Carson Clark has posted a video of N.T. Wright commenting on the American spectacle of Rob Bell's book on hell and the Christian response to it.
Wright on Hell & Bell from The Work Of The People on Vimeo.
There is something both fascinating and gruesome about how we have dealt with all this Rob Bell stuff. It says a great deal more about us, I think, than it does about God, or hell.
John Dyer has an excellent analysis of the situation from before the book was released: Love Wins and Truth Prevails but speed kills ‘em both. He also wrote a version of this for Christianity Today entitled “Not Many of You Should Presume to Be Bloggers: How Social Media Changed Theological Debate” – and points out, lusciously: “The commenters seemed to agree with the post by attempting to enact its main point.”
I was terribly taken aback by this whole “perfect storm” Dyer describes, realizing that the way the video was released, its content, the book blurb preview, a few chapters released to reviewers but not the whole book … was about to set the Christian community into Jerry Springer mode. We would have a lot of yelling, and very little substance.
Reviews of the book seemed to indicate that it was rather fast and loose in hermeneutics and other areas. I haven’t had a chance to read it.
I was tremendously impressed with Rob Bell’s fielding of questions at his interview with Lisa Miller. He is an incredibly talented man, when he’s working a field where he’s adept. But getting into the larger issues of Christian faith is not his thing; he is much better at imaginitively beckoning us to consider the awesome expansiveness of God’s love, and its implication for ourselves and those with whom we interact.
In this interview, Bell set out one of the founding premises of his book, and I think also, the presupposition behind much of the American argument:
That hell tells us a lot about God’s character; and that a person’s view of hell says a lot about what they think of God.
I would agree here in a qualified sense, but primarily disagree.
Hell would tell us a lot about God’s character if we knew quite a bit about hell, and were able to understandingly discuss it. What we think about hell does tell us something important about our our belief in God, if we allow this belief to be important in conditioning our view of God – e.g., if we dwell on it.
I would argue, very simply:
We can not imagine hell, or that which rightly belongs to God, in matters of judgment which are “ultimate” from our perspective as embodied humans in our present state here on earth. It seems to me that Christ’s words on judgment, His few words on hell, and the general literary qualities of His words, and those of the apostles, should indicate to us: “This is way beyond our grasp … the categories which we use to try to understand these things are simply not cut out for such things … we will end up in contradictions and probably many false classifications if we try to move too far in this territory.”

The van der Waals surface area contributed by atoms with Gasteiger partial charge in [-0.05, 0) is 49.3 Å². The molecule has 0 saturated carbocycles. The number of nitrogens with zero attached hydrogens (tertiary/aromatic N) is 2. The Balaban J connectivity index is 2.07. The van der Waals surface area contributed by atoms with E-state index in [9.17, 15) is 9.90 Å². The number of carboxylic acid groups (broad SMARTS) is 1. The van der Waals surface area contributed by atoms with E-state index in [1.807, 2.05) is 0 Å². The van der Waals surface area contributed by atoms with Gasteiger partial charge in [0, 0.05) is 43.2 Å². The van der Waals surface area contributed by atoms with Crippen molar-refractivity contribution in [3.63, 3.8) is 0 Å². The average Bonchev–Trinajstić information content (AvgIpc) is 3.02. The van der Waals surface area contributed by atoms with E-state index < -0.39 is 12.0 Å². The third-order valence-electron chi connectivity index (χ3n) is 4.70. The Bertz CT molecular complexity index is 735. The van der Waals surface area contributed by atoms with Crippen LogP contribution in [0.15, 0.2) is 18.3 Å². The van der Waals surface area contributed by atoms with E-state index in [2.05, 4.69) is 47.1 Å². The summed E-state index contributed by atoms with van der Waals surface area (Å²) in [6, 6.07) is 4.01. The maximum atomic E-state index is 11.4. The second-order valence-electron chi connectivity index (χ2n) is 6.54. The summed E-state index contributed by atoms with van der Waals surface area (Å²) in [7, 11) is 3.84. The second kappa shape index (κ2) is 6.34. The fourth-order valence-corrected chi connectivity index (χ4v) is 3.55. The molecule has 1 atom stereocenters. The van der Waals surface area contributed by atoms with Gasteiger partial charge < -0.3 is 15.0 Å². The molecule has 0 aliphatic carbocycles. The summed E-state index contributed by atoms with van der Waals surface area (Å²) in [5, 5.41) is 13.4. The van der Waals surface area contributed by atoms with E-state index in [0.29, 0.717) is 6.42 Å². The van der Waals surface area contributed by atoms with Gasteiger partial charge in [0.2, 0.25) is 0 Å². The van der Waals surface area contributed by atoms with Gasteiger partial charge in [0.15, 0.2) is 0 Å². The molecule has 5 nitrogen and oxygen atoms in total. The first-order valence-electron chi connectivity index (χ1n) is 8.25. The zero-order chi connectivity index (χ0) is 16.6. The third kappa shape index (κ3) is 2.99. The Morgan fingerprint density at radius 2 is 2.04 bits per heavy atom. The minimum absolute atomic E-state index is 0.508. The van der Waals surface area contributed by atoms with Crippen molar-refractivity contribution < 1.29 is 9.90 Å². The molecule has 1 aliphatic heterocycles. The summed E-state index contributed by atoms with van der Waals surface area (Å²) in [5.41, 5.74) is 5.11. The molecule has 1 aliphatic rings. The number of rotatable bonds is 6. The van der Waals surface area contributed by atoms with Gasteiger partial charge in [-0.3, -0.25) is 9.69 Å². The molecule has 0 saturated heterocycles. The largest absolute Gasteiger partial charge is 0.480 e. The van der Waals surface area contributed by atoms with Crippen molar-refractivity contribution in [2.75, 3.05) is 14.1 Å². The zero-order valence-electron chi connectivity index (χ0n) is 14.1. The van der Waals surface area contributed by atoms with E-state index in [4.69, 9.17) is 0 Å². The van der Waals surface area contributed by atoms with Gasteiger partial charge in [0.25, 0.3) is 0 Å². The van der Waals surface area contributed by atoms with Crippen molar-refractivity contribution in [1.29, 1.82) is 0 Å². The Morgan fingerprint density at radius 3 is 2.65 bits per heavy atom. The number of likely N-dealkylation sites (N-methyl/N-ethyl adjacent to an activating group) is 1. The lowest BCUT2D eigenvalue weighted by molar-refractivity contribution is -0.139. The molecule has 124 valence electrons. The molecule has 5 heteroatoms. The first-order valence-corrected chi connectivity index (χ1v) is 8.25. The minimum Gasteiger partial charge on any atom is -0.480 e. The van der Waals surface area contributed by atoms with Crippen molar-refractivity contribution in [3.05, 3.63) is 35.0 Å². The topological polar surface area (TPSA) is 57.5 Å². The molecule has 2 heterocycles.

Thus: we should not dwell on hell, nor should we hold detailed beliefs regarding hell, nor should whatever beliefs we have in hell, be particularly important in conditioning our ideas about God, or “telling” us what we believe about God – simply since we must acknowledge, this is beyond our capacity of thinking, imagining, and perceiving.
A correlary: does what we think about the physical nature of the cosmos, tell us a lot about who we are, who God is, or what justice is?
I would say: “No. It doesn’t matter if we think that over billions of years it is expanding or contracting; whether it has edges, or somehow folds upon itself in a single, circle-like continuum; this breaks the very boundaries of our imaginations. Whatever our beliefs about this, we still tend to agree on how to treat our neighbours, what we need to do in life, etc. etc.. Changing from one viewpoint to the other is not likely to have serious consequences for the important aspects of one’s world view.”
So I am in profound agreement here with N.T. Wright. I think that dispensationalism and “literal” readings of prophesies somehow found their ways into American consciousness in a way that is rather unique – not only amongst those who consciously believe in such things, but even amongst atheists. It’s a part of Americans’ shared imagination, as it were – effecting the imagination at a deep level. All Trinitarian churches have believed in hell; most have abided by Scripture’s implicit warnings in the language regarding hell, and the explicit warnings regarding arrogance, preventing detailed speculation regarding hell itself from becoming an important part of the collective imagination or the way in which we tend to view things.
Americans tend to be pioneers – thinking no territory can’t be mapped out and fruitfully occupied. There is something very admirable in some of the ventures of the imagination where Americans have dared to go, where others have not. But not all exercises of the imagination are profitable; some most certainly blight the soul, or numb the mind. And I would suggest that hell is somewhere our minds and imaginations don’t need to go.
People of other cultures tend to respect boundaries more; and are more aware of “proprieties” – that our very finitude demands of us that we respect certain limits. Americans with their pioneering mentality seem to think that all limits are equally surmountable.
With hell, this is simply not the case.